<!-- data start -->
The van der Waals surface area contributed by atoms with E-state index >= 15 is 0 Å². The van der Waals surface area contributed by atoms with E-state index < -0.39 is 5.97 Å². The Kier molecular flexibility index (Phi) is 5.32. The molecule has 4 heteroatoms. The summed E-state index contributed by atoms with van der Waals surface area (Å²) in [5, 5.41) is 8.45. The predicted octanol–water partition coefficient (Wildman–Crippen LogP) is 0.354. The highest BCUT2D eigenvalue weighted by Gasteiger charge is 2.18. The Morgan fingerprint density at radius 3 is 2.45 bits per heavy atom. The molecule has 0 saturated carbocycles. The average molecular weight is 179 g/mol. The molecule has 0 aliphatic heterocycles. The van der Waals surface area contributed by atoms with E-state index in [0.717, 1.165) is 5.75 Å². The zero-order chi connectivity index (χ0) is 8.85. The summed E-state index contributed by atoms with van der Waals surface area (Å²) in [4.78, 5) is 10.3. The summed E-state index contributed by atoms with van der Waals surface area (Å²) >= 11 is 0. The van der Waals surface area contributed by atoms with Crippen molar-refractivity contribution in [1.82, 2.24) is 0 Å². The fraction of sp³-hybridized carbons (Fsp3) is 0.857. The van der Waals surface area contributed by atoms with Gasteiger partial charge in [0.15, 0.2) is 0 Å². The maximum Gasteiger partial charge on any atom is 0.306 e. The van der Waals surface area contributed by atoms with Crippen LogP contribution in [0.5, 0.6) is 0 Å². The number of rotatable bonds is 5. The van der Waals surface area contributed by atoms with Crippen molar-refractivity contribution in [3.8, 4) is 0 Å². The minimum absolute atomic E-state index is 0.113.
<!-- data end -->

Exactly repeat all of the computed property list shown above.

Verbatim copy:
The van der Waals surface area contributed by atoms with E-state index >= 15 is 0 Å². The van der Waals surface area contributed by atoms with E-state index < -0.39 is 5.97 Å². The Kier molecular flexibility index (Phi) is 5.32. The molecule has 4 heteroatoms. The summed E-state index contributed by atoms with van der Waals surface area (Å²) in [5, 5.41) is 8.45. The predicted octanol–water partition coefficient (Wildman–Crippen LogP) is 0.354. The highest BCUT2D eigenvalue weighted by Gasteiger charge is 2.18. The Morgan fingerprint density at radius 3 is 2.45 bits per heavy atom. The molecule has 0 saturated carbocycles. The average molecular weight is 179 g/mol. The molecule has 0 aliphatic heterocycles. The van der Waals surface area contributed by atoms with E-state index in [0.717, 1.165) is 5.75 Å². The zero-order chi connectivity index (χ0) is 8.85. The summed E-state index contributed by atoms with van der Waals surface area (Å²) in [4.78, 5) is 10.3. The summed E-state index contributed by atoms with van der Waals surface area (Å²) >= 11 is 0. The van der Waals surface area contributed by atoms with Crippen molar-refractivity contribution in [1.82, 2.24) is 0 Å². The fraction of sp³-hybridized carbons (Fsp3) is 0.857. The van der Waals surface area contributed by atoms with Gasteiger partial charge in [0.15, 0.2) is 0 Å². The maximum Gasteiger partial charge on any atom is 0.306 e. The van der Waals surface area contributed by atoms with Crippen LogP contribution in [0.5, 0.6) is 0 Å². The number of rotatable bonds is 5. The van der Waals surface area contributed by atoms with Crippen molar-refractivity contribution in [3.8, 4) is 0 Å². The minimum absolute atomic E-state index is 0.113.